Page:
Camera

     
 
Slideshows
 
Emydoidea blandingii (Blanding's Turtle)
Allen Chartier
  Emydoidea blandingii (Blanding's Turtle)  

 

slideshow

       
 
Visitor Videos
 
       
 

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Other Videos
 
  Blandings Turtle
teekay099
 
   
 
About

Uploaded on May 26, 2009

Blandings Turtle. Notice the high shell and the yellow chin. Found this critter in central Minnesota in May 2009

 
  The Blanding's Turtle: Ontario Wildlife Video Series
Ryan M. Bolton
 
   
 
About

Published on Dec 4, 2012

Donation Page: http://www.artofconservation.ca/RMBolton/support.htm

Educational video of the Blanding's Turtle (Emydoidea blandingii) and its conservation in Ontario, Canada.

Filmed, edited, and narrated by Ryan M. Bolton, MSc
The Art of Conservation

© Ryan M. Bolton
All imagery available for purchase with all proceeds donated to conservation endeavours around the world. Please contact at www.artofconservation.ca/RMBolton

Donated Music:
No Offense and Autumn Day by Kevin MacLeod
http://incompetech.com/
Used with a creative commons license: http://creativecommons.org/licenses/by/3.0/legalcode

Additional stock footage donated by Paul Whippey (fox pups) and Joe Vass (crayfish).

 
  BLANDING'S TURTLE (Emydoidea blandingii)
GardenStateTortoise
 
   
 
About

Published on Aug 17, 2012

Chris Leone of Garden State Tortoise presents: "BLANDING'S TURTLE"

A music video montage featuring a look at the life of one of North America's most fascinating species of fresh water turtle. To coincide with the release of REPTILES MAGAZINE'S October 2012 issue which displays a thorough article written by Chris about the Blanding's turtle, this video is a bonus for viewers already familiar with the species as well as an excellent briefing to those just finding out about them. Please spread the word and pass this video along to help educate the public on these beautiful but endangered turtles.

The song in the video is Chris Leone's own "Scream Through a Whisper" and can be found on the album "Live Like You Know What You're Leaving" by the band Wicker Hollow

 
  Blanding's Turtle (Emydoidea blandingii)
WisCBMnetwork
 
   
 
About

Published on Mar 13, 2013

Blanding's Turtle profile:
http://dnr.wi.gov/topic/EndangeredResources/Animals.asp?mode=detail&SpecCode=ARAAD04010

 
  Cool Science - Blanding's Turtle (Emydoidea blandingii)
Science North
 
   
 
About

Uploaded on Sep 14, 2010

Staff Scientist Bruce Doran talks about one of Ontario's native species-at-risk, the Blanding's turtle, with a little help from some of the animal ambassadors at Science North.

Read the entire Cool Science post: http://sciencenorth.ca/coolscience/science-post.aspx?id=402

 

 

Camcorder

 
 
Visitor Sightings
 
           
 

Report a sighting of this reptile.

 
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  Mike Poeppe
6/5/2020

Location: Houston Co.

Blanding’s turtle  
  Luciearl
June 2019

Location: Cass County

Over several years, I have only seen this turtle 3 times. She comes up from my pond to lay her eggs in dry sandy soil. Like clockwork, it happens 6/15-6/17 between 4-7 pm. I have not witnessed little Blandings, but hoped some have survived. Please don't disturb if one is seen laying eggs.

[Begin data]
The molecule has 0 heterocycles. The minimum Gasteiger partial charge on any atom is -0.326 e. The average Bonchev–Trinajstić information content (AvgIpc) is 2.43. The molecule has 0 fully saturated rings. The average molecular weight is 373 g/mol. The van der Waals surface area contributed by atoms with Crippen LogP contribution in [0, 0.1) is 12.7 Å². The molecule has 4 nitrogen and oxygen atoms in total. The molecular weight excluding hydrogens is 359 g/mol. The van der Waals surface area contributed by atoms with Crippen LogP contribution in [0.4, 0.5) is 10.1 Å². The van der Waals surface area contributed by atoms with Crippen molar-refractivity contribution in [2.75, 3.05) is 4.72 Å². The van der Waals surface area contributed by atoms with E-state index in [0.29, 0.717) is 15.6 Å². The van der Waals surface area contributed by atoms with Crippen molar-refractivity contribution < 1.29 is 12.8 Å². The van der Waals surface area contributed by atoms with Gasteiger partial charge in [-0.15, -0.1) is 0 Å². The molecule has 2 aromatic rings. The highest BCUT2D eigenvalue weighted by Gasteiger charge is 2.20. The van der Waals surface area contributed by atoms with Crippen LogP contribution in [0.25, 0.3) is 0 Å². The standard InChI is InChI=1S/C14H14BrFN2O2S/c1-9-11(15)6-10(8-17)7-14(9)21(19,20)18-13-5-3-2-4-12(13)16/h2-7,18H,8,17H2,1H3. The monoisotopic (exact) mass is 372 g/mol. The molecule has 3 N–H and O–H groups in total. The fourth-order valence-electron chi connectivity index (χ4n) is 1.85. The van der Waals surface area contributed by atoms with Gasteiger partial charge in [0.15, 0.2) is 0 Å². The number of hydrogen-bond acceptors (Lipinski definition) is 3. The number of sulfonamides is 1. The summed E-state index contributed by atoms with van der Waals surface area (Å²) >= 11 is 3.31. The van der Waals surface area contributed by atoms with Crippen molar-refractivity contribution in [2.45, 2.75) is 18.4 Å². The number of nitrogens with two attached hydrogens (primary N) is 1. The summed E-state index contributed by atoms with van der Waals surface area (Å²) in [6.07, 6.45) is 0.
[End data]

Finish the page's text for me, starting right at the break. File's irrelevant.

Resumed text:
Blanding’s turtle  
  NASCARLYLE
7/1/2018

Location: Lino Lakes

Blanding’s turtle  
  Brian Blom
8/25/2017

Location: Crow Wing County, Crosby MN

Blanding’s turtle  
  Jeff Dick
6/1/2016

Location: East Bethel

Crossing 222nd Ln NE, between Bataan St and Yancy St.  This was in a residential area.  Turtle's shell was domed shaped, dark colored, approx 9" long, with bright yellow chin/neck.  Had to pick it up and move it off the street.

 
  Christa Kluender
5/24/2016

Location: Ramsey, MN

Found near my home. Left alone in same spot/direction. I think it may have been a male.

Blanding’s turtle  
  Pamela Freeman
5/8/2014

Location: Oak Grove – Cedar Creek Dr NW, 3520, outside of Cedar Creek Conservation Area, heading across road from 3520 to Conservation Area.

That was a rainy day, and I was coming home early from work and spotted a lump in the road just past our driveway. I got out of my car and walked up to it realizing it was a turtle, and not the usual snapper or painted we get frequently. I took photos of it, not sure, but thinking it looked a lot like a blandings turtle. I picked her up and took her in the direction she was headed, safely across and away from the road. When I went out to check her out about 15 minutes later she was gone. Our land, from where she apparently was coming from, is mostly marsh, with some upland and lowland wooded areas and small area of lawn surrounding the house. We have a few open areas, a wet meadow, and swale in the woods near the road.

She, I am assuming she, as turtles in the spring head out to lay eggs, was about 6 inches long, maybe. Not large, but not small.

She was very definitely a blandings, with the yellow on her shell. I took the photos and compared them to online images and it was a match.

Cedar Creek Conservation area is a large area newly designated as a conservation area. It is comprised of Cedar Creek, adjacent flood plain and marshes and lowlands, other marshy areas, at least one fen, some upland savannah, old fields and some remnant prairie and savannah areas, and an old farmstead plot and fields near the Rum River, which the park also tracks along for a while.

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Created: 10/30/2014

Last Updated: